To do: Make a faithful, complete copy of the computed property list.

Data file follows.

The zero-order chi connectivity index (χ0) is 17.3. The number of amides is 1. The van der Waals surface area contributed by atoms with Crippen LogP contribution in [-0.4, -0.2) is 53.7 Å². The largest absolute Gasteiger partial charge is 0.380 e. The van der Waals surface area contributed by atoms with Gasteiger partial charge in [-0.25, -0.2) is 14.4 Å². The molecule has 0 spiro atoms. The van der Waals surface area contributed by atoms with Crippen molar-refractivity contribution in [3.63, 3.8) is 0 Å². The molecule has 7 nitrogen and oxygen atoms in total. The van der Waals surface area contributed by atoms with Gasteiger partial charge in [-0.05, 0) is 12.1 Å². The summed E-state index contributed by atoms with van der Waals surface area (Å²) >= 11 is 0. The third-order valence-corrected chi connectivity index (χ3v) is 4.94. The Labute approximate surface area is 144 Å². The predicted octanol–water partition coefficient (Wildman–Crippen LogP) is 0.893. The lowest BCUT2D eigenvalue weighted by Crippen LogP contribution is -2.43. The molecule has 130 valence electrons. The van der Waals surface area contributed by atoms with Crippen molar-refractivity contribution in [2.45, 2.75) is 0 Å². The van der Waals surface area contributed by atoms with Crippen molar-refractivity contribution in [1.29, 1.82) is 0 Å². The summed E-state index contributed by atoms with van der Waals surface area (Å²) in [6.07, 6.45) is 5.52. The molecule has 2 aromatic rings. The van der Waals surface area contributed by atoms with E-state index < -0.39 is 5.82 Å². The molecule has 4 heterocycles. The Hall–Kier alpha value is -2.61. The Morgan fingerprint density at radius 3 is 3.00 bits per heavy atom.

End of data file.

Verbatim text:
The zero-order chi connectivity index (χ0) is 17.3. The number of amides is 1. The van der Waals surface area contributed by atoms with Crippen LogP contribution in [-0.4, -0.2) is 53.7 Å². The largest absolute Gasteiger partial charge is 0.380 e. The van der Waals surface area contributed by atoms with Gasteiger partial charge in [-0.25, -0.2) is 14.4 Å². The molecule has 0 spiro atoms. The van der Waals surface area contributed by atoms with Crippen molar-refractivity contribution in [3.63, 3.8) is 0 Å². The molecule has 7 nitrogen and oxygen atoms in total. The van der Waals surface area contributed by atoms with Gasteiger partial charge in [-0.05, 0) is 12.1 Å². The summed E-state index contributed by atoms with van der Waals surface area (Å²) >= 11 is 0. The third-order valence-corrected chi connectivity index (χ3v) is 4.94. The Labute approximate surface area is 144 Å². The predicted octanol–water partition coefficient (Wildman–Crippen LogP) is 0.893. The lowest BCUT2D eigenvalue weighted by Crippen LogP contribution is -2.43. The molecule has 130 valence electrons. The van der Waals surface area contributed by atoms with Crippen molar-refractivity contribution in [2.45, 2.75) is 0 Å². The van der Waals surface area contributed by atoms with Crippen molar-refractivity contribution in [1.29, 1.82) is 0 Å². The summed E-state index contributed by atoms with van der Waals surface area (Å²) in [6.07, 6.45) is 5.52. The molecule has 2 aromatic rings. The van der Waals surface area contributed by atoms with E-state index < -0.39 is 5.82 Å². The molecule has 4 heterocycles. The Hall–Kier alpha value is -2.61. The Morgan fingerprint density at radius 3 is 3.00 bits per heavy atom.